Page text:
In any other calamity, instead of going it so alone and feeling so at the mercy of external factors, we would be able to gather in our communities, especially in our faith communities, and hold each other up and encourage each other. Not possible in this one. It’s a big, fat, stay-at-home-and-just-take-it-by-yourself kind of situation. The calls, video calls and even video church services help but only go so far, maybe only about one-third of the way there, which is resulting in a sort of spiritual starvation. And I’m hungry.


What I’m also struggling with is some continuing misgivings about the faith that I was raised in. As much as it’s been a help during this time, I think it also left me unprepared in certain ways. There’s the hypocrisy on full display during perhaps the most contentious political season we’ve ever witnessed. If the US is still majority Christian, then we’ve seen a lot of Christians behaving badly, perhaps myself included. Who knows, maybe it was just pandemic fatigue.


More than the hyped-up politics, I don’t think our faith traditions in the US have done a good job of dealing with darkness. We love to celebrate overcoming, achievement, change, and good news, while we often don’t demonstrate the capacity to hold in tension and create space for acknowledging calamity, unless it's a testimonial. I am aware of how devoted we can be to keep each other in mind, even petition for each other in prayer. Even create much needed foodbanks for those running out of money. But I am more aware of Christians doing good things than I am of people asking questions, wondering how things are going, how they work, and actively listening.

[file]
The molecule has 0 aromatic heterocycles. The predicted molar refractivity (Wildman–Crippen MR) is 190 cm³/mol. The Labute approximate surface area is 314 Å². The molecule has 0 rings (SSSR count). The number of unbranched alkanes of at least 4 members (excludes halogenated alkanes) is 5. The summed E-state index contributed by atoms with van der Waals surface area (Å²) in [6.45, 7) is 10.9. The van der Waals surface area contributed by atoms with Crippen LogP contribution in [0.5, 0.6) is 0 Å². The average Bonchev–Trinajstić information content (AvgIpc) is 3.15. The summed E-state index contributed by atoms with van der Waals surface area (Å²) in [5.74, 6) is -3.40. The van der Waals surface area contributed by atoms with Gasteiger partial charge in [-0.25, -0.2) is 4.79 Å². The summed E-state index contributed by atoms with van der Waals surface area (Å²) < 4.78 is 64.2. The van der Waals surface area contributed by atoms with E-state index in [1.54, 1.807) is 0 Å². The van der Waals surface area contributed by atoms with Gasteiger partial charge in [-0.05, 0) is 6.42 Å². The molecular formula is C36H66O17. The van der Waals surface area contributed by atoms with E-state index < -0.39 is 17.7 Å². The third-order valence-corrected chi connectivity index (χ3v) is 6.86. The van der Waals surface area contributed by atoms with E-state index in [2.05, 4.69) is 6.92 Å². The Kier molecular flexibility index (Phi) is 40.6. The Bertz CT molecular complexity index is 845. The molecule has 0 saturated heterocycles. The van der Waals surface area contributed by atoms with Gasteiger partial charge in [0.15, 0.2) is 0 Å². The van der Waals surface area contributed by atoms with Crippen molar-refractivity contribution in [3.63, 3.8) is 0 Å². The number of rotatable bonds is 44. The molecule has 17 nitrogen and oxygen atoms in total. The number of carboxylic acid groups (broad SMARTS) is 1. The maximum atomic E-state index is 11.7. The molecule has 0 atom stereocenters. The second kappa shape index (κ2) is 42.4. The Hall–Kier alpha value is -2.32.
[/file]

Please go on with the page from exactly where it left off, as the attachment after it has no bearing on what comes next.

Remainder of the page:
E specially in evangelicalism , we love to celebrate the birth, life and resurrection of Jesus, but we don’t have much tradition around the messiness of Jesus’s entry into the world, the insanity of what it was like to be him, or the sobering nadir of the story of his betrayal, mocking and horrible crucifixion, which was probably more horrible than the Bible indicates or our tradition understands.


Maybe it’s hard to pay better attention to this health crisis when we’re not getting ourselves organized physically in a church, and our pastors are burned out on just trying to keep things going. Let’s give ourselves some slack.


I guess what I’m also hoping for would be new ways of being real with each other. Telling the truth, openly and without judgement. Being specific without having to gloss it over that everything is fine. Slowing down, taking time for more phone calls and maybe even more video conferencing.


There’s a lot of irony—another thing us Christians at times lack—in the following biblical quote. It’s also depressing, frankly. Yet strangely, it has a lot to offer and I’ll end with this:


Come near to God and he will come near to you. Wash your hands, you sinners, and purify your hearts, you double-minded. Grieve, mourn and wail. Change your laughter to mourning and your joy to gloom. Humble yourselves before the Lord, and he will lift you up. James 4:8-10 (NIV)

Recent Discovery: Author and the speaker previously known as part of the emergent church movement, Tony Jones, now dubbed, Reverend Hunter, gave a video message this past Sunday for a church here in Michigan. It’s a candid review of his personal story of struggle as an author in Christian community, but also how he finds within the betrayals and changes that happened what it means to experience failure, and what it can reveal about ourselves.

David R. Morris, PhD

I'm a husband, dad, accomplished publishing executive, and a long-time student of the personal journey of faith in the United States. This journey has informed and shaped what I’ve been able to do and be in all areas of my life . . . .

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© 2021 by David R. Morris